Well, here we are again in another summer in the sun, ready to get more wrinkles, freckles and, worse, skin cancer. Will we ever recognize the truth that exposure to the sun over time causes permanent damage to our skin? And, if you believe the warnings about global warming, it’s only going to get worse because, as the ozone layer above the earth continues to dissipate, the ultraviolet rays of the sun will become stronger and stronger.
Years ago the belief was that it was actually healthy to lie in the sun, soaking up the rays. We now know how wrong this was, yet so many of us still don’t pay attention to it; we want that supposedly fashionable tanned skin. But the sun’s ultraviolet rays, which are invisible and penetrating, which cause us to tan, also cause the skin to burn, shrivel up (wrinkle) and, of course, melanoma (cancer).
I was very lucky when I was young the hot sun on my skin actually “hurt.” I couldn’t take it, so I protected it with hats and long sleeves when out in the heat of the day. I have never suffered sunburn and have never “baked” in the sun.
This year, it is estimated that about one-third of adults in the U.S. will suffer sunburn at least once. UV rays are more intense in the summer, at high altitudes and closer to the equator. But the sun’s harmful effects are also increased by wind and reflections from water, sand, and snow.
The sun is the most powerful aging factor of skin I know of, causing more wrinkles than smoking or anything else. And it is cumulative. The more exposure to the sun you have had over the years, the more build up of permanent, deep wrinkles there will be. The more “burns” you have had the faster you’re skin ages and the more chances to develop skin cancer.
No matter how much exposure to the sun you have suffered, it’s never too late to begin protecting yourself. Here’s how:
1. Most important: Use a sun block or sunscreen with a SPF (sun protection factor) of at least 15. Use it liberally and reapply frequently.
2. Wear a wide brimmed hat that shades the back of the neck too.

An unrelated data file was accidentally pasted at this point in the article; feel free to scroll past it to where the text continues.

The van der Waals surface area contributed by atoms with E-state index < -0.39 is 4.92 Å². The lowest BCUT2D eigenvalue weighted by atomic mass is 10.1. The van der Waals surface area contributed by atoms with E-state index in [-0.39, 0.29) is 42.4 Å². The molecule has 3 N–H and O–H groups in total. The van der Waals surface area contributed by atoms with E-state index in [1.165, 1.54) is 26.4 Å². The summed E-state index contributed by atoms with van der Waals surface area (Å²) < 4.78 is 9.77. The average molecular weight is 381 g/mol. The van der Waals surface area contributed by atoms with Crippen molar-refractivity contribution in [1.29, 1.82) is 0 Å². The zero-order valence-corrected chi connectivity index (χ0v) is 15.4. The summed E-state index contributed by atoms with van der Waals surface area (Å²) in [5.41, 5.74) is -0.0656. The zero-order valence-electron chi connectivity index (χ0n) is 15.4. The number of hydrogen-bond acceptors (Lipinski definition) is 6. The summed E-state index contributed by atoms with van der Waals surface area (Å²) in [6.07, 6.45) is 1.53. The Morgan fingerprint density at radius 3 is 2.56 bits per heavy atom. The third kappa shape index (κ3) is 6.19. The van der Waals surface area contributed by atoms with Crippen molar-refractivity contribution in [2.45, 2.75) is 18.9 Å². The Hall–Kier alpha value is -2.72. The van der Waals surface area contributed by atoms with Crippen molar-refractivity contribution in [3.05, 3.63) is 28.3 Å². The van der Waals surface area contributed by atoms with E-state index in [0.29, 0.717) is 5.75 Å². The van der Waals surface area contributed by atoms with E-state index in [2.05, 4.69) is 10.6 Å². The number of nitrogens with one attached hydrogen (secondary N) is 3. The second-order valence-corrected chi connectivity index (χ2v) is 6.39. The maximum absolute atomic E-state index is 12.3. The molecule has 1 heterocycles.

3. Wear protective clothing.
4. Wear good quality, certified UV protective sunglasses. The sun can affect the eyes. It can cause cataracts and hasten macular degeneration.
5. If possible, schedule outdoor activities before 11 AM or after 3 PM when ultraviolet rays are less intense. (Actually, it would be even better before 10 AM and 4 PM)
6. Be especially careful at this time of year, summer, when UV exposure is as much as 100 times greater than in winter. The ozone layer above North America is thickest, thus most protective, in late winter and thinnest in late summer/early fall. However, outdoor activities in winter are not immune, since snow reflects UV radiation.
7. Be careful at higher elevations. For every 1000-foot increase in elevation, UV exposure increases an average of 7%.
8. Avoid tanning beds. A scientific study recently determined that people who use tanning devices were 1.5 to 2.5 times more likely to develop common kinds of skin cancer than people who did not use them. The ultraviolet radiation given off tanning beds causes aging and skin cancer, just like the sun.
There are no safe tans gained from UV rays; they are actually a sign of skin damage. You are going to have a serious wakeup call one day if you think that dark tan you got at the beach or on the tanning bed “today” did not take its toll. It did! The cells under the skin are affected even if it doesn’t show on the surface at the moment. This is the beginning of skin self destruction which cannot be “undone.” But you can stop now and prevent more damage.
If you want to appear tanned, use a good quality indoor sunless tan lotion.
Please be sure to protect children. Their skin is young and tender, and the sun’s rays can cause serious problems more quickly. A single serious sunburn in a young child can be enough to cause damage for a lifetime.
Remember, there are many types of beauty. You don’t need to have a tan to be beautiful!!
Oleda Baker, expert in Health, Beauty, and Anti-Aging for 30 years, is CEO of Oleda and Company, Inc (www.oleda.com). Author of 9 health and beauty books.